Rethinking CDSs

Credit default swaps (CDSs) have been fingered as a main culprit in the ongoing financial crisis. Regulation of the CDS market in the US now looks likely, but what form will this take? Peter Madigan reports


There was a time when credit default swaps (CDSs) were the darling of the over-the-counter derivatives world. Lauded as an efficient means of spreading risk among market participants, as well as providing much greater price discovery than what is available in the bond market, credit derivatives notional volumes grew exponentially from just $3.58 trillion at the end of 2003 to a whopping $54.6 trillion by June 30, 2008.

However, following the conservatorship of Fannie Mae and Freddie Mac, the

Only users who have a paid subscription or are part of a corporate subscription are able to print or copy content.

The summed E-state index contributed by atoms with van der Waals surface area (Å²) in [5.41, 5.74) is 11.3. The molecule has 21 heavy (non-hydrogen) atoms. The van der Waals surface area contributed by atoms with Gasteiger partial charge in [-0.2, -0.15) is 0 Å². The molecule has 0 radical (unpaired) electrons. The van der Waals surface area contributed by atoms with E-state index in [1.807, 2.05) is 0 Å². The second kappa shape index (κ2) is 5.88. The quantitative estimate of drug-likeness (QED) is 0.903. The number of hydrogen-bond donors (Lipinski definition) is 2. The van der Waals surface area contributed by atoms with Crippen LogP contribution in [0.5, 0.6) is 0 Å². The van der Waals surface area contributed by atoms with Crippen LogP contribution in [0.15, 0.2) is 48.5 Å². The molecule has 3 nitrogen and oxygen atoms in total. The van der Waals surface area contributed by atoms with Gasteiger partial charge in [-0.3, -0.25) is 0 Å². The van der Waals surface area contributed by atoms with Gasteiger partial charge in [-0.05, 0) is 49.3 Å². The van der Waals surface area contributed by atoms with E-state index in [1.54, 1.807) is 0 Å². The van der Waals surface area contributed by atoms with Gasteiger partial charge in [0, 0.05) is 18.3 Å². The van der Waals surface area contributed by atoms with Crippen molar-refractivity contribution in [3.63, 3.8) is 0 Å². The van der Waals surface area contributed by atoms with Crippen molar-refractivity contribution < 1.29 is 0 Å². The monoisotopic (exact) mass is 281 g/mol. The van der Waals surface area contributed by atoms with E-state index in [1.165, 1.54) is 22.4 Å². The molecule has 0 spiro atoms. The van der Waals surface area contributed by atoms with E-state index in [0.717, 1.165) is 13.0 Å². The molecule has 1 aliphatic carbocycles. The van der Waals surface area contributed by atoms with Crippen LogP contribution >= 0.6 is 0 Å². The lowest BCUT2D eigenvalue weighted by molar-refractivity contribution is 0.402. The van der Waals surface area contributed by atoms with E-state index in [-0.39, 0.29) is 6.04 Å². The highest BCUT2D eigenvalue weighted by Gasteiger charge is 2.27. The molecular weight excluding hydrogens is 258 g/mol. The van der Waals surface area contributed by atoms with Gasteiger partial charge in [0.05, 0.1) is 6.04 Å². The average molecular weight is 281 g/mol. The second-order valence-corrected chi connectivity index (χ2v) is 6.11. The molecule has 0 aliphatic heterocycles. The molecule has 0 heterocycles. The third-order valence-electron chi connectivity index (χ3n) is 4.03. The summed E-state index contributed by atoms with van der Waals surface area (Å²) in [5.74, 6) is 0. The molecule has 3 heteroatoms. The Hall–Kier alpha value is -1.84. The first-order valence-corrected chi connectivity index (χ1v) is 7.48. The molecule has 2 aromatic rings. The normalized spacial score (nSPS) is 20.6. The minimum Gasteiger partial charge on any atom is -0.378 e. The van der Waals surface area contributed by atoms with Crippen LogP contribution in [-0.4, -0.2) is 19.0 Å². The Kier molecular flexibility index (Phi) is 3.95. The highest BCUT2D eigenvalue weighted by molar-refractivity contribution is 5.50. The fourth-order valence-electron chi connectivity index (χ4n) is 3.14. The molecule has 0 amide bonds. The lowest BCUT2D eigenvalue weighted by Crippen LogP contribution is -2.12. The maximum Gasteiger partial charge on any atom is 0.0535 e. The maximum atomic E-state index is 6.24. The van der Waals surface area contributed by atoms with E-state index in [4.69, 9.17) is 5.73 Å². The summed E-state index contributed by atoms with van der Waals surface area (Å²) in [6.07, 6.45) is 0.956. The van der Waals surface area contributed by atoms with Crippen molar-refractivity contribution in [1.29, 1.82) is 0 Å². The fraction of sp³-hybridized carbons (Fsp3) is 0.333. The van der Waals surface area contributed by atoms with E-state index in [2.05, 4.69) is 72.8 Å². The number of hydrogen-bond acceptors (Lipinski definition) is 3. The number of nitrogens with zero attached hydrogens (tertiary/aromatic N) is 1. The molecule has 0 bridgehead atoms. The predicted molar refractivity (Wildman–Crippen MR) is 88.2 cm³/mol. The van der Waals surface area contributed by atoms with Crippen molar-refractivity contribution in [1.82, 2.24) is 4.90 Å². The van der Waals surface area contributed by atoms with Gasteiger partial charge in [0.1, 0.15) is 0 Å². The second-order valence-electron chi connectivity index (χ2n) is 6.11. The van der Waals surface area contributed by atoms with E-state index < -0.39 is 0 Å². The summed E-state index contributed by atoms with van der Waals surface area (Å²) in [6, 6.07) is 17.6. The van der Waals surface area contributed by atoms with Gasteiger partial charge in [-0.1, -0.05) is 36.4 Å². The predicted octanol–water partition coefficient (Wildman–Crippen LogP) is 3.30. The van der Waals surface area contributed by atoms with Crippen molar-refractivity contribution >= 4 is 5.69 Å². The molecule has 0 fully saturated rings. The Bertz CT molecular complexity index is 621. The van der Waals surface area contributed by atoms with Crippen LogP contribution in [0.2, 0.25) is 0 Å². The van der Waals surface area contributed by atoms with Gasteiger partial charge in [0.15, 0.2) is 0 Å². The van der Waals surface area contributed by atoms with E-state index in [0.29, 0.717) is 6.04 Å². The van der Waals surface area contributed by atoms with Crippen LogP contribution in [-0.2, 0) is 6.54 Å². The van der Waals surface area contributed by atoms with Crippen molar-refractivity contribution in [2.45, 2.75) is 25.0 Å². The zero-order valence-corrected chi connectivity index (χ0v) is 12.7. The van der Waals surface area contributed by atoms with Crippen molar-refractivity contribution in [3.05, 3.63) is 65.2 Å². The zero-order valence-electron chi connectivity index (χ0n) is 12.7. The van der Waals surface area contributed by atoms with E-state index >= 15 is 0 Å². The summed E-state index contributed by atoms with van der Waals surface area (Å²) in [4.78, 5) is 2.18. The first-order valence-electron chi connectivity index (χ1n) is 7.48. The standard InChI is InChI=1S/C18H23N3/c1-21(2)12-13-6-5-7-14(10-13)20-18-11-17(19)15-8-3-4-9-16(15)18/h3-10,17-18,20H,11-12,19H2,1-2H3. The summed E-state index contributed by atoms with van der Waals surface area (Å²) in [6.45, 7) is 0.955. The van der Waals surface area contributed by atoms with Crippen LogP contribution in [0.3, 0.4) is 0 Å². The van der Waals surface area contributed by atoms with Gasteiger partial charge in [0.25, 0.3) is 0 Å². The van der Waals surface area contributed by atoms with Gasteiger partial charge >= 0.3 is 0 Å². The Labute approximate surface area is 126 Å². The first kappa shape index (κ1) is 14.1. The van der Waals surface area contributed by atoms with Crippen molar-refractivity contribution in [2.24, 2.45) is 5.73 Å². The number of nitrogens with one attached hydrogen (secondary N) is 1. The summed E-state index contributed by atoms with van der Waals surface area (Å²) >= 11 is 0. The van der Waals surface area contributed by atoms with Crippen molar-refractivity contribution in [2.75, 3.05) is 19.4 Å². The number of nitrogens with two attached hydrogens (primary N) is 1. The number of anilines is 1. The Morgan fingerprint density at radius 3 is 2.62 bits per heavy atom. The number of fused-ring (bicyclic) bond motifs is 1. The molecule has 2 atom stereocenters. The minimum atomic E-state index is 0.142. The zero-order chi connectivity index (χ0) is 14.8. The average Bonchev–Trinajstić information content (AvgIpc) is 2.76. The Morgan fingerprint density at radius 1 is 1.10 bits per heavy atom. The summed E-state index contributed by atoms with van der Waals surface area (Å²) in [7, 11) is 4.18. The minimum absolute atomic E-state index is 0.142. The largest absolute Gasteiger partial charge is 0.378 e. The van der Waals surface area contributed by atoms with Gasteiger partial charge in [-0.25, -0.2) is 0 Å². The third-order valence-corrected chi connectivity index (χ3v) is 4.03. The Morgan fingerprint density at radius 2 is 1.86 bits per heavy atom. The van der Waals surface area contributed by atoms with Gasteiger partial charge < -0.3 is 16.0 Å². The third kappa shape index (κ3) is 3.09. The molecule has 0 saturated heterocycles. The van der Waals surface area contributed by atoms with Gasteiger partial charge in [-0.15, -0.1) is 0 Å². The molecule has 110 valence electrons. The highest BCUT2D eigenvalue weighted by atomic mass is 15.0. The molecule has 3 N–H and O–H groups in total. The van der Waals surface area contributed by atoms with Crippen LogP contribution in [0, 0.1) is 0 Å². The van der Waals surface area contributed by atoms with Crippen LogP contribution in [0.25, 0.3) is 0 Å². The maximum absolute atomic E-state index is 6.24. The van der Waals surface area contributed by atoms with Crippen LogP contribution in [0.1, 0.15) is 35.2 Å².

To access these options, along with all other subscription benefits, please contact or view our subscription options here:

You are currently unable to copy this content. Please contact to find out more.

Sorry, our subscription options are not loading right now

Please try again later. Get in touch with our customer services team if this issue persists.

New to View our subscription options

Modernising compliance functions with regtech

Regtech addresses the complexities of regulatory requirements, offering innovative tools to modernise compliance functions, streamline processes and enhance efficiency. This article explores its role in compliance and reporting within the banking sector,…

Most read articles loading...

You need to sign in to use this feature. If you don’t have a account, please register for a trial.

Sign in
You are currently on corporate access.

To use this feature you will need an individual account. If you have one already please sign in.

Sign in.

Alternatively you can request an individual account here